You Need Some Data Security Insurance

cyber liability insurance I have homeowner’s insurance, automobile insurance, health insurance and life insurance.  Businesses have insurance against errors and omissions, general liability, malpractice, loss of business, and a hundred other things.  We all have insurance against losing what is most valuable or to help us pay for large unseen expenses.

Insurance companies give us an incentive to lower our premiums, which translates into them helping us help ourselves.  Many health insurance plans give you an incentive to lose weight, exercise and quit smoking.  Automobile insurance companies give me an incentive to drive safely and put my car in a garage.  Homeowner’s insurance companies give me a discount if I have a home security system.  Of course this helps the insurance company because it decreases the likelihood of paying a claim, but it also helps you and me.

We all take great precautions to insure ourselves against eventual problems, so why don’t we do the same with our most important asset, information?  Most people have important information on their home computers.  We store family photos, financial information, the kid’s homework and most likely the logins and passwords to sites all over the internet.  In our businesses, we store customer data, financial information, product designs, software code, strategic plans, contracts, budgets, employee salaries and a host of other critical information.

Do you have an insurance policy that covers losing all that information?  Most businesses have backups of their critical data, whether it’s done locally or to a cloud-based service.  That protects you if you have a hardware failure or if someone accidentally (or deliberately) deletes your information.  That means you have a way to get the information back.

How about if someone walks off with your information?  It could be an employee who takes a document out of your organization on a USB drive.  It could be a hacker that steals your customer’s credit card numbers from an unprotected server.  Or maybe someone takes a laptop from an employee’s car that contains a lot of sensitive information.

Many insurance companies offer cyber liability or risk insurance, which covers your risk in the event of a data breach or loss.  Wells Fargo has a comprehensive offering called WebNet Protection® Policy that covers everything from the expenses of breach notification to data restoration.  This is valuable, but doesn’t cover the damage caused by losing important information.  The cost to your brand, reputation and ultimately your business can be much higher than the cost of replacing your information.  Just like home insurance can rebuild your house, it can’t replace your photos that were lost in the fire or flood.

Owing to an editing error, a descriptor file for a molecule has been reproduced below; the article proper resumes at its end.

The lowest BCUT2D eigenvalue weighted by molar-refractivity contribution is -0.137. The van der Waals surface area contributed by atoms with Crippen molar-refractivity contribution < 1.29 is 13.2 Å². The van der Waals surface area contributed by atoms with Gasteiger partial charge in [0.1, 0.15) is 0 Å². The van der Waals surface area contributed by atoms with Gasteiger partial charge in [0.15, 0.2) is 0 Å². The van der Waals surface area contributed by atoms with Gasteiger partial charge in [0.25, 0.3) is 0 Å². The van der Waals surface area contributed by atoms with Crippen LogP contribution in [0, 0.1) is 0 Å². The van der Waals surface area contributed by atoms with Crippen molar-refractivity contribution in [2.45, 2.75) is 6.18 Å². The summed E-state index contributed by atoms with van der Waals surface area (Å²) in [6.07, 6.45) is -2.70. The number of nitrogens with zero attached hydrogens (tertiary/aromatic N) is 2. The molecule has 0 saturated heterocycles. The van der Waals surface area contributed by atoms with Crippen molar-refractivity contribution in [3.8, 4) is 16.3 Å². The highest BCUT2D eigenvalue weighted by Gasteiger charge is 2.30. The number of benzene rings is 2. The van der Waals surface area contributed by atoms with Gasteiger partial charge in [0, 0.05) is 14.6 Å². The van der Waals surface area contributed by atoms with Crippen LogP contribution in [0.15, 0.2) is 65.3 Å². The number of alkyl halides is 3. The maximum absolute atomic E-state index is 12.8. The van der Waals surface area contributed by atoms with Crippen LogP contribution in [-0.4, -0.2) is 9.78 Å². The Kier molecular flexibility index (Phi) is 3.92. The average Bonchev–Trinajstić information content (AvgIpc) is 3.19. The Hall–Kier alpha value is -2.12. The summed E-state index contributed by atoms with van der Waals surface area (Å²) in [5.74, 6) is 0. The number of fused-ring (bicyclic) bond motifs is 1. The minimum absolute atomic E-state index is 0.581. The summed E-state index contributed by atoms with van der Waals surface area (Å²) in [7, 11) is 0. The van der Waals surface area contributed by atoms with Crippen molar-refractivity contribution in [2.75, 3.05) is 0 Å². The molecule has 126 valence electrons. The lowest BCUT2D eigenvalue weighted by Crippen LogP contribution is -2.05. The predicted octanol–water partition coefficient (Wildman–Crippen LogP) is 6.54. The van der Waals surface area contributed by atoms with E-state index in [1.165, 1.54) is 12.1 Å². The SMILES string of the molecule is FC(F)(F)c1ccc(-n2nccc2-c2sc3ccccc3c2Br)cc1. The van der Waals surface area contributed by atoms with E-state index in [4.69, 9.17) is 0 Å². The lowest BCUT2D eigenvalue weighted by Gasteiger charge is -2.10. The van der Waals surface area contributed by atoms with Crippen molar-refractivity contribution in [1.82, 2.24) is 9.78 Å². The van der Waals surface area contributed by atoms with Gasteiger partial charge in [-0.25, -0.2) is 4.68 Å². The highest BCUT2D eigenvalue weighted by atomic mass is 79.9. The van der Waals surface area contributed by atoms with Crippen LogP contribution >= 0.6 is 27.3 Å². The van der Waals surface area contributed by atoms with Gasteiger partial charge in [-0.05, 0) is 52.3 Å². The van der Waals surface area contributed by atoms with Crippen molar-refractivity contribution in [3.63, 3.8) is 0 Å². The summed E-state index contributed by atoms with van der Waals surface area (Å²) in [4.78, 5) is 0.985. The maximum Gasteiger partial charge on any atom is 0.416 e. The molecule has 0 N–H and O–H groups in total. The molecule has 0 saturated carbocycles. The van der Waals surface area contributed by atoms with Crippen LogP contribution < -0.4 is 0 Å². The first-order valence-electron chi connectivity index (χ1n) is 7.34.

You also need the type of insurance that comes from locking your front door to keep out unwanted people.  Some of these are obvious, but many people don’t follow them.

  1. Give access to confidential information only to authorized people
  2. Keep your computers, applications and network devices updated with the latest security patches
  3. Use a firewall in your business and at home
  4. Use a secure file transfer service to send confidential files
  5. Encrypt confidential data and files
  6. Use strong passwords for users and administrators

These are just a few tips to give you some data security insurance.  Just like locking your front door keeps out most people who want to steal something from your home, employing some simple techniques keeps most people from stealing your information.  Attacks on your information are getting more sophisticated, but it’s amazing how many can be thwarted by doing the basics.

 

Photo credit David Hilowitz

Comments 2

  1. You said in your post “you also need the type of insurance that comes from locking your front door to keep out unwanted people”. However you can have a home with all the security gizmos and it can still be broken into.You also mentioned encrypting confidential data and files as a step to take when securing confdential data. The problem with encryption is that security is not persistent, once decrypted the file can be sent and accessed by anyone. Enterprise Rights Management on the other hand is a form of encryption that is persistent (the encryption remains with the document whether it is in use, in motion or at rest) and this is what organizations need to start looking at.

    By doing this it means even when the house is broken into, the data cannot be touched because of the level of protection on that data.

    1. Peter you are right. I was thinking about Enterprise Rights Management when I said encrypt files and documents, but probably wasn’t clear. If you just use standard drive encryption, that won’t help when someone decrypts the files. Thanks for adding some valuable insight into the discussion.

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